LONDON (AP) " The death of The Cranberries lead singer Dolores O'Riordan is not being treated as suspicious, British police said Tuesday. A friend said the singer sounded excited and "full of life" just hours before her death.
O'Riordan, 46, was found dead Monday morning at a London hotel. Police initially said the death was "unexplained," but on Tuesday ruled it non-suspicious, meaning that they found no evidence of foul play. The case will be passed to a coroner to determine the cause of death.
O'Riordan had suffered physical and mental health problems over the years. Last year The Cranberries cut short a world tour because of the singer's back problems.
O'Riordan had spoken in interviews about being sexually abused as a child, her battles with depression and a diagnosis of bipolar disorder. In 2014, she was accused of assaulting three police officers and a flight attendant during an air-rage incident on a flight from New York to Ireland. Medical records given to the court at her trial indicated she was mentally ill at the time.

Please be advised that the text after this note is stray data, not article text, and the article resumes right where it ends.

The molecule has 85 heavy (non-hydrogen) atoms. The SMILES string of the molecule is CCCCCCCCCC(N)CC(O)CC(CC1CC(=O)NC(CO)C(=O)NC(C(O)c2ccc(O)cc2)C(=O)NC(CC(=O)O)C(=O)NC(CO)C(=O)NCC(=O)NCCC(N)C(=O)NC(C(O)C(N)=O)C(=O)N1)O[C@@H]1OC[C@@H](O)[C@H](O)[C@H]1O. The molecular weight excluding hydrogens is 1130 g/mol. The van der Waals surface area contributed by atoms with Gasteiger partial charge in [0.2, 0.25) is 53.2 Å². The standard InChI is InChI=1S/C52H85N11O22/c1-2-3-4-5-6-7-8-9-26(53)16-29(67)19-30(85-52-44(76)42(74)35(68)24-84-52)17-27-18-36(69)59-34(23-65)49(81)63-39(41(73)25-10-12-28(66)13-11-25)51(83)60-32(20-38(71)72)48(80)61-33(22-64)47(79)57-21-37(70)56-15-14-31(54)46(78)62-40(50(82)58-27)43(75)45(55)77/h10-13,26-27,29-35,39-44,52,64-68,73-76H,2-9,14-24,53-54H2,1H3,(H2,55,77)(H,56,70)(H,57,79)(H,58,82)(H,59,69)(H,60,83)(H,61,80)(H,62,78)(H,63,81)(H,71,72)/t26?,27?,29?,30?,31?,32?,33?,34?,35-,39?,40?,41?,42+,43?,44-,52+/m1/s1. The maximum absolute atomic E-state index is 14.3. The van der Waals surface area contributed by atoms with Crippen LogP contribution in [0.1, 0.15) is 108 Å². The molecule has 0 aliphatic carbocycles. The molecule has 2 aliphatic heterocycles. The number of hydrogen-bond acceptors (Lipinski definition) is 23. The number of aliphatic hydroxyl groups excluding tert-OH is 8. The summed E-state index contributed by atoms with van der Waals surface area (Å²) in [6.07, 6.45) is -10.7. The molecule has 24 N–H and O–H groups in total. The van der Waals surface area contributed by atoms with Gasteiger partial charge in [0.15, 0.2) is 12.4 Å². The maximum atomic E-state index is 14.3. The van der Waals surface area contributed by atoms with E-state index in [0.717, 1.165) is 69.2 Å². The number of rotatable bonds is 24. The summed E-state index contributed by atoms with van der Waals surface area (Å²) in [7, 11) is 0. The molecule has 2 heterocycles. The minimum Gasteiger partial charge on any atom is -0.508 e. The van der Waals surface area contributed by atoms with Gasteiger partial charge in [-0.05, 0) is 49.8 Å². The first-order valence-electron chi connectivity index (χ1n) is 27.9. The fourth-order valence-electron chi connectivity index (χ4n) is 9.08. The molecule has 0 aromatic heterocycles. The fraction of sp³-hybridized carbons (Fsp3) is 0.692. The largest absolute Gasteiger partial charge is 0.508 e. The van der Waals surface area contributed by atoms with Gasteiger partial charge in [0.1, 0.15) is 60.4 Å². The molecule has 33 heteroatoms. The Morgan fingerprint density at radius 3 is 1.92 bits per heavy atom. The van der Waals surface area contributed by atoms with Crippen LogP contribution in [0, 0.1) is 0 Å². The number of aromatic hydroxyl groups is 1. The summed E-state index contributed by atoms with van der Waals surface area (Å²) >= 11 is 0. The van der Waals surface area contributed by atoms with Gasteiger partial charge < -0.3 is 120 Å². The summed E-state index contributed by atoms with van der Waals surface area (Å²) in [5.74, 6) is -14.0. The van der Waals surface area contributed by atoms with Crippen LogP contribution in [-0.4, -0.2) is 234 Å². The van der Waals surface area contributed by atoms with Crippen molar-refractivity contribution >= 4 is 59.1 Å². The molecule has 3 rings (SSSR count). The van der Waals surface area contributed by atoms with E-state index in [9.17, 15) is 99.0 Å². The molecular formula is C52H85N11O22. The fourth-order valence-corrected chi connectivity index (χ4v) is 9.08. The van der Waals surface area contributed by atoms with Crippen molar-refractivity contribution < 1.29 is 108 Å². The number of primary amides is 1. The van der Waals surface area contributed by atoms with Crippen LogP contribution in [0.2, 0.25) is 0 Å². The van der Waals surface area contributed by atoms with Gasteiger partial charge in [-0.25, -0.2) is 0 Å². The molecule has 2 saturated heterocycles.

The Irish singer was in London to record vocals for a cover of The Cranberries' hit "Zombie" by the Los Angeles rock band Bad Wolves.
Dan Waite of music label Eleven Seven, a friend of the singer, said O'Riordan left him a voice message early Monday saying she was looking forward to the recording. He said "she sounded full of life, was joking and excited to see me and my wife this week."
"The news of her passing is devastating and my thoughts are with Don, her ex-husband, her children, and her mother," Waite said.
The Cranberries formed in the Irish city of Limerick at the end of the 1980s and had international hits in the '90s with songs including "Dream," ''Linger" and "Zombie."
Irish Prime Minister Leo Varadkar said that "for anyone who grew up in Ireland in the 1990s, Dolores O'Riordan was the voice of a generation."
In her hometown of Limerick, residents signed a book of condolence at the city council. Mayor Stephen Keary said O'Riordan "put Limerick on the music map and on a world stage."
"She achieved so much in her short years. Her memory will live on," he said.